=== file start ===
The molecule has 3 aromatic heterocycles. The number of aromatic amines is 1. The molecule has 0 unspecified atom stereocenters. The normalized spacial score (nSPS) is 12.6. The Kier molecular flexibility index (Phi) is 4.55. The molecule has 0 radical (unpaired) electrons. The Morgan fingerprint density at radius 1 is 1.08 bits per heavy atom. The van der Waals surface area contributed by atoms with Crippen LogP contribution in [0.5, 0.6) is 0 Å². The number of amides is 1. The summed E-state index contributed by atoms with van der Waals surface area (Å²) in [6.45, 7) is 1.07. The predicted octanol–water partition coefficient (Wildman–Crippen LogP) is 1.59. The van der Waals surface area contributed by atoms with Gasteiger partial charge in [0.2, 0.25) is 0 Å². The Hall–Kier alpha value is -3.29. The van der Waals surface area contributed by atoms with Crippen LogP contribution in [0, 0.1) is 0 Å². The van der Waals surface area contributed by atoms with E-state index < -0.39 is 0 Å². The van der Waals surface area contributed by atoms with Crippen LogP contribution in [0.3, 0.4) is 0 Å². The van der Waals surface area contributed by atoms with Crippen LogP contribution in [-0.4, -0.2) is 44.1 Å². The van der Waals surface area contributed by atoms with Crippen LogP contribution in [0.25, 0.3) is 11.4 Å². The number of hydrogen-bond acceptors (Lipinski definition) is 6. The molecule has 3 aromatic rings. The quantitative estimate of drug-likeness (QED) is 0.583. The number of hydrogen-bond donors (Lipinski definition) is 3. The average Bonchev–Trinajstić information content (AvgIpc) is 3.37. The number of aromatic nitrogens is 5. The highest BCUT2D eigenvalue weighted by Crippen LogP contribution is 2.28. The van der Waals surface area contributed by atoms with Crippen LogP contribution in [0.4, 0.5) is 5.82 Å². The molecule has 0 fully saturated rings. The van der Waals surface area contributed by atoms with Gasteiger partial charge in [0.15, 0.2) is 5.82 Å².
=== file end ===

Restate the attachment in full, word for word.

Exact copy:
The molecule has 3 aromatic heterocycles. The number of aromatic amines is 1. The molecule has 0 unspecified atom stereocenters. The normalized spacial score (nSPS) is 12.6. The Kier molecular flexibility index (Phi) is 4.55. The molecule has 0 radical (unpaired) electrons. The Morgan fingerprint density at radius 1 is 1.08 bits per heavy atom. The van der Waals surface area contributed by atoms with Crippen LogP contribution in [0.5, 0.6) is 0 Å². The number of amides is 1. The summed E-state index contributed by atoms with van der Waals surface area (Å²) in [6.45, 7) is 1.07. The predicted octanol–water partition coefficient (Wildman–Crippen LogP) is 1.59. The van der Waals surface area contributed by atoms with Gasteiger partial charge in [0.2, 0.25) is 0 Å². The Hall–Kier alpha value is -3.29. The van der Waals surface area contributed by atoms with Crippen LogP contribution in [0, 0.1) is 0 Å². The van der Waals surface area contributed by atoms with E-state index < -0.39 is 0 Å². The van der Waals surface area contributed by atoms with Crippen LogP contribution in [0.3, 0.4) is 0 Å². The van der Waals surface area contributed by atoms with Crippen LogP contribution in [-0.4, -0.2) is 44.1 Å². The van der Waals surface area contributed by atoms with Crippen LogP contribution in [0.25, 0.3) is 11.4 Å². The number of hydrogen-bond acceptors (Lipinski definition) is 6. The molecule has 3 aromatic rings. The quantitative estimate of drug-likeness (QED) is 0.583. The number of hydrogen-bond donors (Lipinski definition) is 3. The average Bonchev–Trinajstić information content (AvgIpc) is 3.37. The number of aromatic nitrogens is 5. The highest BCUT2D eigenvalue weighted by Crippen LogP contribution is 2.28. The van der Waals surface area contributed by atoms with Crippen LogP contribution in [0.4, 0.5) is 5.82 Å². The molecule has 0 fully saturated rings. The van der Waals surface area contributed by atoms with Gasteiger partial charge in [0.15, 0.2) is 5.82 Å².